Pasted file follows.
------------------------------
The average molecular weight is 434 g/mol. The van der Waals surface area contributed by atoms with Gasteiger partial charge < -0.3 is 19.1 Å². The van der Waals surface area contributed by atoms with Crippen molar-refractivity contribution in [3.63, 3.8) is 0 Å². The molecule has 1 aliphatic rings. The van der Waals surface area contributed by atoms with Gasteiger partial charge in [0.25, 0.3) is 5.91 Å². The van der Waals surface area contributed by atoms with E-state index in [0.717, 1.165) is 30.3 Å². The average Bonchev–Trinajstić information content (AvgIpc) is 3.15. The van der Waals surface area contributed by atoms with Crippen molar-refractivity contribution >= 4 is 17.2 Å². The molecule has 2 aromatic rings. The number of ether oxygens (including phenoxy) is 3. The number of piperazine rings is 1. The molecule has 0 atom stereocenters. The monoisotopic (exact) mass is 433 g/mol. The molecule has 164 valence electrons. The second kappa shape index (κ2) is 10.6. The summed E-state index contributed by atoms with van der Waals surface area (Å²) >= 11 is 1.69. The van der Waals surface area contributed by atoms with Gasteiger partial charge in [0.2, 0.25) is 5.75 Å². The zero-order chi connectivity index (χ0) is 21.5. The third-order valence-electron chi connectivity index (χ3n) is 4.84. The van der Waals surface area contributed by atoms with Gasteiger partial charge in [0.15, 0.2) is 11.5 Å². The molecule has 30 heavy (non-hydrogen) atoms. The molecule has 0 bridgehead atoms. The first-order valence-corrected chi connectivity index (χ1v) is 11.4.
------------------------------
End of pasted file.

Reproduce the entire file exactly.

The average molecular weight is 434 g/mol. The van der Waals surface area contributed by atoms with Gasteiger partial charge < -0.3 is 19.1 Å². The van der Waals surface area contributed by atoms with Crippen molar-refractivity contribution in [3.63, 3.8) is 0 Å². The molecule has 1 aliphatic rings. The van der Waals surface area contributed by atoms with Gasteiger partial charge in [0.25, 0.3) is 5.91 Å². The van der Waals surface area contributed by atoms with E-state index in [0.717, 1.165) is 30.3 Å². The average Bonchev–Trinajstić information content (AvgIpc) is 3.15. The van der Waals surface area contributed by atoms with Crippen molar-refractivity contribution >= 4 is 17.2 Å². The molecule has 2 aromatic rings. The number of ether oxygens (including phenoxy) is 3. The number of piperazine rings is 1. The molecule has 0 atom stereocenters. The monoisotopic (exact) mass is 433 g/mol. The molecule has 164 valence electrons. The second kappa shape index (κ2) is 10.6. The summed E-state index contributed by atoms with van der Waals surface area (Å²) >= 11 is 1.69. The van der Waals surface area contributed by atoms with Gasteiger partial charge in [0.2, 0.25) is 5.75 Å². The zero-order chi connectivity index (χ0) is 21.5. The third-order valence-electron chi connectivity index (χ3n) is 4.84. The van der Waals surface area contributed by atoms with Gasteiger partial charge in [0.15, 0.2) is 11.5 Å². The molecule has 30 heavy (non-hydrogen) atoms. The molecule has 0 bridgehead atoms. The first-order valence-corrected chi connectivity index (χ1v) is 11.4.